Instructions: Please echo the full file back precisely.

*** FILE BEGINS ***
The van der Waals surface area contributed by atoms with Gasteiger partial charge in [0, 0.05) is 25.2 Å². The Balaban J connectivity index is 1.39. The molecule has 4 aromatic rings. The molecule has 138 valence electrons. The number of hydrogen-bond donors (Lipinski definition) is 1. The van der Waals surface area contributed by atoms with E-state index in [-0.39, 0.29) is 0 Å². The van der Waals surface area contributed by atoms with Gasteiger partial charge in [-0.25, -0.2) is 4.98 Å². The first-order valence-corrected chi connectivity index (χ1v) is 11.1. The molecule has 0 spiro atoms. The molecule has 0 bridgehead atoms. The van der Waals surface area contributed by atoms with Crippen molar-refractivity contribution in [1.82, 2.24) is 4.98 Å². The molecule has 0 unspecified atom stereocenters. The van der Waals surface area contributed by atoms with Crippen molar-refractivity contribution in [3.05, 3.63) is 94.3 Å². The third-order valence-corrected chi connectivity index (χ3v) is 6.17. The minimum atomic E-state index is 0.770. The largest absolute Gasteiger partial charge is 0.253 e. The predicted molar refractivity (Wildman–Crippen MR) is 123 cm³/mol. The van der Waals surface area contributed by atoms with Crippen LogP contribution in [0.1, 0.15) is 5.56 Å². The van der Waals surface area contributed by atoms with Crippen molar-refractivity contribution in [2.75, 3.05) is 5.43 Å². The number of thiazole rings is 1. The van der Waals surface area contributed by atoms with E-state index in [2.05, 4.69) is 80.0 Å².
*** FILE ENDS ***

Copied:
The van der Waals surface area contributed by atoms with Gasteiger partial charge in [0, 0.05) is 25.2 Å². The Balaban J connectivity index is 1.39. The molecule has 4 aromatic rings. The molecule has 138 valence electrons. The number of hydrogen-bond donors (Lipinski definition) is 1. The van der Waals surface area contributed by atoms with E-state index in [-0.39, 0.29) is 0 Å². The van der Waals surface area contributed by atoms with Gasteiger partial charge in [-0.25, -0.2) is 4.98 Å². The first-order valence-corrected chi connectivity index (χ1v) is 11.1. The molecule has 0 spiro atoms. The molecule has 0 bridgehead atoms. The van der Waals surface area contributed by atoms with Crippen molar-refractivity contribution in [1.82, 2.24) is 4.98 Å². The molecule has 0 unspecified atom stereocenters. The van der Waals surface area contributed by atoms with Crippen molar-refractivity contribution in [3.05, 3.63) is 94.3 Å². The third-order valence-corrected chi connectivity index (χ3v) is 6.17. The minimum atomic E-state index is 0.770. The largest absolute Gasteiger partial charge is 0.253 e. The predicted molar refractivity (Wildman–Crippen MR) is 123 cm³/mol. The van der Waals surface area contributed by atoms with Crippen LogP contribution in [0.1, 0.15) is 5.56 Å². The van der Waals surface area contributed by atoms with Crippen molar-refractivity contribution in [2.75, 3.05) is 5.43 Å². The number of thiazole rings is 1. The van der Waals surface area contributed by atoms with E-state index in [2.05, 4.69) is 80.0 Å².